The Schlieffen Plan failed because Germany underestimated their opponents. The year was 1914, and the world powers were all at breaking point. As the war drew nearer each country created plans of attack that would make a swift and short war. The French had plan XV11 and the Germany’s had the Schlieffen Plan. The Schlieffen plan was created in 1905 by the Chief of the German General Staff, Alfred Goraf von Schlieffen. The plan was a surprise attack in which the Germany army would capture and...
    653 Words | 2 Pages
  • Did General Haig deserve to be the Butcher of the Somme?
    Did General Haig deserve to be the Butcher of the Somme? 1 July 1916, Battle of Somme started, fought by the armies of the British and French empires against the German Empire. It took place on either side of the River Somme in France, and it ended on 18 November 1916. The battle caused millions of deaths and injuries between both sides. The war changed peoples’ thinking towards war. From a great adventure, to a bloody event. General Douglas Haig was one of the commanders from the...
    2,296 Words | 6 Pages
  • Were the British soldiers lions led by donkeys?
    The question "were the British soldiers 'Lions led by Donkeys?'" has been an ongoing debate since the end of the war. A war which is dominated by images of bloody battles such as the Somme and Passchendaele - futile frontal attacks against the machine guns. There is a lot of evidence to suggest that the troops were 'lions led by donkeys'. The definition that the soldiers were 'lions' in the war has never been questioned - due to the horrific reports of their lives in the war. The soldiers were...
    2,355 Words | 8 Pages
  • was haig the butcher of the somme?
    Field Marshall Douglas Haig was commander-in-chief in The Battle of the Somme. The bloody battle took place along a 30-kilometre front between the 1st July and the 18th November 1916 by the River Somme, in France. On the first day alone around 19,240 British and empire force soldiers were killed, with casualties reaching almost 35,493. The large mass of men that had been killed resulted in almost 20% of the entire British fighting force having been killed in one day of the battle. The loss of...
    407 Words | 1 Page
  • Why Was the First Day of the Battle of the Somme Such a Disaster?
    Why Was the First Day of the Battle of the Somme (1st July 1916) Such A Disaster? The Battle of the Somme began on the 1st of July 1916 just north of Somme. This was over a month earlier than planned but the British needed to attack early in order to draw out the German troops from Verdun and save the French army. The battle was intended to create a rupture in the German line which could then be exploited so the Allies could get deep into the enemy lines. But the first day was a disaster and...
    731 Words | 2 Pages
  • Erich Maria Remarque - 2167 Words
    Erich Maria Remarque’s Works as Representations of the Nature of Love Marina Draga Humanities Research Paper Marina Draga Dr. Hopkins Humanities April 17, 2009 Erich Maria Remarque’s Works as Representations of the Nature of Love Thesis Statement: Painful encounters in distressing events like those in the battlefields are what make people realize the real value of compassion and belongingness. Topical Outline: I. Introduction II. Erich Maria Remarque as a...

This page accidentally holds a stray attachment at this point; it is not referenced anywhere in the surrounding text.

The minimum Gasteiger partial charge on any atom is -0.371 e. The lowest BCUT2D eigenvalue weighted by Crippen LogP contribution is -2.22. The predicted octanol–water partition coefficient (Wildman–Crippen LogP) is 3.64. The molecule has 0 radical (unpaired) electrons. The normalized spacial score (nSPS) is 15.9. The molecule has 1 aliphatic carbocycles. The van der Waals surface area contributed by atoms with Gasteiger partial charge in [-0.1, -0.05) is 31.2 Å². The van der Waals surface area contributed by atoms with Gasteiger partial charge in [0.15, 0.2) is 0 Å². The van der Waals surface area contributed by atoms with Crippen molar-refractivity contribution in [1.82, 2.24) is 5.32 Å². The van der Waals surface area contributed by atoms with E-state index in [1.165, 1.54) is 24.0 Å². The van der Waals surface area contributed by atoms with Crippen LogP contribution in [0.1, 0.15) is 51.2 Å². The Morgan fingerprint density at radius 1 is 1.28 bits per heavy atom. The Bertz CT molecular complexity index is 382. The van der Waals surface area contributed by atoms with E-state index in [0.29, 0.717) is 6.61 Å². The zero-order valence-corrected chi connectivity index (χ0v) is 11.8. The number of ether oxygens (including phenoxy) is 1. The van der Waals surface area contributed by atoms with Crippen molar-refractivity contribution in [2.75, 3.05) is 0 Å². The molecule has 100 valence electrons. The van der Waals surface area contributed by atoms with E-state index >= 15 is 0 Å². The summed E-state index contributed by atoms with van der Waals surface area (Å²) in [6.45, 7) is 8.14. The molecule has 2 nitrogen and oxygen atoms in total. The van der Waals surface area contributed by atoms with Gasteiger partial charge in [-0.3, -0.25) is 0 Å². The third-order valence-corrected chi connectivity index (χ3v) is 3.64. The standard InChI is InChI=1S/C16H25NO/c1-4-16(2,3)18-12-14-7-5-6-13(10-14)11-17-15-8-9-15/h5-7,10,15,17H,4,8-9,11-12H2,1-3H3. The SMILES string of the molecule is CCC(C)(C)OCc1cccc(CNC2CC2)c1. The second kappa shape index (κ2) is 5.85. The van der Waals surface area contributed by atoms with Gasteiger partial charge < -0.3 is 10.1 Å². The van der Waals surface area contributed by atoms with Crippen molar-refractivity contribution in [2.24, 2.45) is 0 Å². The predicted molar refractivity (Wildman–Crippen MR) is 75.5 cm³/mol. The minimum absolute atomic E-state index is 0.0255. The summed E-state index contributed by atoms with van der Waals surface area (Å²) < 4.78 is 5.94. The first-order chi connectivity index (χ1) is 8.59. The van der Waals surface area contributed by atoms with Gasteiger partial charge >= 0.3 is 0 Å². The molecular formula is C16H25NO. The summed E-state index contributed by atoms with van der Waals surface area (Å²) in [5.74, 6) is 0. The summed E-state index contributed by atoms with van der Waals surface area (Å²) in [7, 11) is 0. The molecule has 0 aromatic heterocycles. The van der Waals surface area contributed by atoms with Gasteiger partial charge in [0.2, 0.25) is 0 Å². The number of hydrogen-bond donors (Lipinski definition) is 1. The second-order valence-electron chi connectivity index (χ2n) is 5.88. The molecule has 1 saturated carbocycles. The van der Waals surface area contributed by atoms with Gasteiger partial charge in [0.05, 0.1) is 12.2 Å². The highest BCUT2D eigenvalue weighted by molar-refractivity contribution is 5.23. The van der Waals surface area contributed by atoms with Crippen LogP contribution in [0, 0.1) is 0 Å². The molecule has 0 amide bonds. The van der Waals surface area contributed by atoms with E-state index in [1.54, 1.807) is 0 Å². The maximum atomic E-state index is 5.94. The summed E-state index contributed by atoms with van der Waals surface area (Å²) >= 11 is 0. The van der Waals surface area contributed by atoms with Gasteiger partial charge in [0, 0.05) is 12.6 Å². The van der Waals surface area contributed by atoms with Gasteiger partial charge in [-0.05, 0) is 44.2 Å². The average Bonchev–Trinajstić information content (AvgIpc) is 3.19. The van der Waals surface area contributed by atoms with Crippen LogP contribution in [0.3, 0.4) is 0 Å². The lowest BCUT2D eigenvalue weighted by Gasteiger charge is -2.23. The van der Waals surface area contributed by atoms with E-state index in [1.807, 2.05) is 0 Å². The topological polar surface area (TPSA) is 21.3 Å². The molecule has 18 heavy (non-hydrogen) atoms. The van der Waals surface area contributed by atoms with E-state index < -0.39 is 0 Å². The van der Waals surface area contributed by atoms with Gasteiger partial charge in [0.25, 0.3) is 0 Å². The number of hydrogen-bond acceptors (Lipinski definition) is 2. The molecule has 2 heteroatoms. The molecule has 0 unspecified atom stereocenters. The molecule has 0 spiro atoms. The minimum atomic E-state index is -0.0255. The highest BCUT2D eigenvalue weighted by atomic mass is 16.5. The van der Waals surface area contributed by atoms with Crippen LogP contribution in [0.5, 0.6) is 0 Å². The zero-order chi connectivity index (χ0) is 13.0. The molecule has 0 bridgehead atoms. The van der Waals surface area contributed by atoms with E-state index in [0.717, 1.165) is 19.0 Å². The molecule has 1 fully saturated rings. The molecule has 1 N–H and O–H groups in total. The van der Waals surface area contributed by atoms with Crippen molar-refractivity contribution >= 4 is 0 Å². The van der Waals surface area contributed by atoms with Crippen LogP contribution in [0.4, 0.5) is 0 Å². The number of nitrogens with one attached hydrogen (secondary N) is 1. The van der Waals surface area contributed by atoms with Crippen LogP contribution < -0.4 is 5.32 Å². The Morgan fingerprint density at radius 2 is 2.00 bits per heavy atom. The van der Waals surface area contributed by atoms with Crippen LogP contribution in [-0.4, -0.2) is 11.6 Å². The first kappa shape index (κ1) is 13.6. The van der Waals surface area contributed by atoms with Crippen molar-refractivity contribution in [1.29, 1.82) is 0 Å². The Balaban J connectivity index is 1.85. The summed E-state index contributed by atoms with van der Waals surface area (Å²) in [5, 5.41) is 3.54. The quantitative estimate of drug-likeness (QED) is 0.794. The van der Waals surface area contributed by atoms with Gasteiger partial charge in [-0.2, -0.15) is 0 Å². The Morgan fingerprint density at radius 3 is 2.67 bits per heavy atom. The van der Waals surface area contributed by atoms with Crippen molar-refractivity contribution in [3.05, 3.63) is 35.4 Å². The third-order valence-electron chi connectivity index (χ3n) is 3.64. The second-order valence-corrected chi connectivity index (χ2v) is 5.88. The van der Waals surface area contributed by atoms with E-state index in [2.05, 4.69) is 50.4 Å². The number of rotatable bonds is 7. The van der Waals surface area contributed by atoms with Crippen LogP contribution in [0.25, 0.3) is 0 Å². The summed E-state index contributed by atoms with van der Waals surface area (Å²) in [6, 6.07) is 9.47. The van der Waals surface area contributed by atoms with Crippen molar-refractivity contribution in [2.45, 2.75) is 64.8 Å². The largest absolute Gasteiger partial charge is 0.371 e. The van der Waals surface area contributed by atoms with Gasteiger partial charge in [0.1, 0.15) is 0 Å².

2,167 Words | 8 Pages
  • Canada in World War 1
    World War I was a time that affected almost ever country or region in the world in one-way or another. The common wealth of Canada was no different. Although not located in Europe where the war was primarily fought, our dominion was still a major contributor to the war effort and fought valiantly in defending the ideals of democracy and a free world. Many of our soldiers lost their lives in various battles throughout the war but without their efforts the war may have swung Germanys way, causing...
    1,266 Words | 3 Pages
  • Why Haig Is Bad Leader
    What kind of leader was Haig? Interpretation – A view from somebody’s point of view that may not be necessary be true. The battle of the Somme occurred on the 1th of July 1916, with the English and French army fighting against the German. English’s army’s leader, Haig, was considered to be a donkey, meaning to be a bad general. The historian John Laffin claims that Haig was an awful leader; he says that “Haig really thought he was doing what the people wanted him to do” which makes us think...
    705 Words | 2 Pages
  • Assignment 1 - 862 Words
    Assignment 1 Due: Assignment 1 is to be done when you have completed the readings for Unit 5 of the course. Weighting: 30 per cent of final grade
Length: 1500 to 2000 words (or six to eight double‐spaced, typed pages, plus a title page) Topic A The outbreak of the Great War in 1914 spawned an outpouring of patriotic emotion throughout Europe and the British Empire as well as much rhetoric about bravery, heroism, and fighting for a “cause.” For example, Charles William Gordon, the Canadian...
    862 Words | 3 Pages
  • Battle of Somme Sucess or Failiur
    Was the battle of the Somme a success or failure? It’s a question that has plagued the minds of many historians over the years. On one hand, without the battle the war could have had a very different outcome; but on the other hand, was it really worth all the slaughter and bloodshed? In 1916, General Sir Douglas Haig was enforced with chance to conduct a major offensive against the Germans, ‘The Big Push’ some called it. His plan was to gather thousands of troops to attack the enemy at the...
    888 Words | 2 Pages
  • Which Turning Point in Ww1 to You Consider to Be the Most Crucial?